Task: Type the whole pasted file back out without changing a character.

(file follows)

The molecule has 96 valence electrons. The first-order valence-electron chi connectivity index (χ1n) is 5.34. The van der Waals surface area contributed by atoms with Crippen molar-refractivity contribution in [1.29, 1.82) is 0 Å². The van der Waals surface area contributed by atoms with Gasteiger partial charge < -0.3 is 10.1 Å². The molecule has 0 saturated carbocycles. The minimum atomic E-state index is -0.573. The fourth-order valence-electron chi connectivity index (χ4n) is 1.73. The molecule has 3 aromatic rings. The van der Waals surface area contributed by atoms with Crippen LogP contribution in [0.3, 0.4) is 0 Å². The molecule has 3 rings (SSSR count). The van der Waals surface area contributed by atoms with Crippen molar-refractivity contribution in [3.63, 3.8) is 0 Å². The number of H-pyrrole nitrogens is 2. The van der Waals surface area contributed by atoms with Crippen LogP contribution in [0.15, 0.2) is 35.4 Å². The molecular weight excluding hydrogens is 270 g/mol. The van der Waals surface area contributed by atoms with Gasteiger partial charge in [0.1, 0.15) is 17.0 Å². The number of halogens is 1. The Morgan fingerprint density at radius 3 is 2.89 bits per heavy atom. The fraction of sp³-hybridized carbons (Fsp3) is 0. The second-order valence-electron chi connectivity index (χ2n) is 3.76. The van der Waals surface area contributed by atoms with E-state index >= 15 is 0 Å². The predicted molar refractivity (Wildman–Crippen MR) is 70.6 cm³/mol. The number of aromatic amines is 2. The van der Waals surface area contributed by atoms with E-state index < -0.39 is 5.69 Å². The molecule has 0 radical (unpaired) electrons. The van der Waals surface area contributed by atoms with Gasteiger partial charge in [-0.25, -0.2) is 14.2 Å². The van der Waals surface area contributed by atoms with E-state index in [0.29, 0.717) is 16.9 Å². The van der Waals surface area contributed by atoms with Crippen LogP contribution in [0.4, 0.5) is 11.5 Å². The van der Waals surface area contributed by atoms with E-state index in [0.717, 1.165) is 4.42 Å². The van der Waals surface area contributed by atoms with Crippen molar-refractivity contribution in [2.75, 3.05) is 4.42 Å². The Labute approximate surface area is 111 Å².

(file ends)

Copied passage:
The molecule has 96 valence electrons. The first-order valence-electron chi connectivity index (χ1n) is 5.34. The van der Waals surface area contributed by atoms with Crippen molar-refractivity contribution in [1.29, 1.82) is 0 Å². The van der Waals surface area contributed by atoms with Gasteiger partial charge < -0.3 is 10.1 Å². The molecule has 0 saturated carbocycles. The minimum atomic E-state index is -0.573. The fourth-order valence-electron chi connectivity index (χ4n) is 1.73. The molecule has 3 aromatic rings. The van der Waals surface area contributed by atoms with Crippen LogP contribution in [0.3, 0.4) is 0 Å². The molecule has 3 rings (SSSR count). The van der Waals surface area contributed by atoms with Crippen molar-refractivity contribution in [3.63, 3.8) is 0 Å². The number of H-pyrrole nitrogens is 2. The van der Waals surface area contributed by atoms with Crippen LogP contribution in [0.15, 0.2) is 35.4 Å². The molecular weight excluding hydrogens is 270 g/mol. The van der Waals surface area contributed by atoms with Gasteiger partial charge in [0.1, 0.15) is 17.0 Å². The number of halogens is 1. The Morgan fingerprint density at radius 3 is 2.89 bits per heavy atom. The fraction of sp³-hybridized carbons (Fsp3) is 0. The second-order valence-electron chi connectivity index (χ2n) is 3.76. The van der Waals surface area contributed by atoms with E-state index >= 15 is 0 Å². The predicted molar refractivity (Wildman–Crippen MR) is 70.6 cm³/mol. The number of aromatic amines is 2. The van der Waals surface area contributed by atoms with E-state index < -0.39 is 5.69 Å². The molecule has 0 radical (unpaired) electrons. The van der Waals surface area contributed by atoms with Gasteiger partial charge in [-0.25, -0.2) is 14.2 Å². The van der Waals surface area contributed by atoms with E-state index in [0.29, 0.717) is 16.9 Å². The van der Waals surface area contributed by atoms with Crippen LogP contribution in [0.4, 0.5) is 11.5 Å². The van der Waals surface area contributed by atoms with E-state index in [0.717, 1.165) is 4.42 Å². The van der Waals surface area contributed by atoms with Crippen molar-refractivity contribution in [2.75, 3.05) is 4.42 Å². The Labute approximate surface area is 111 Å².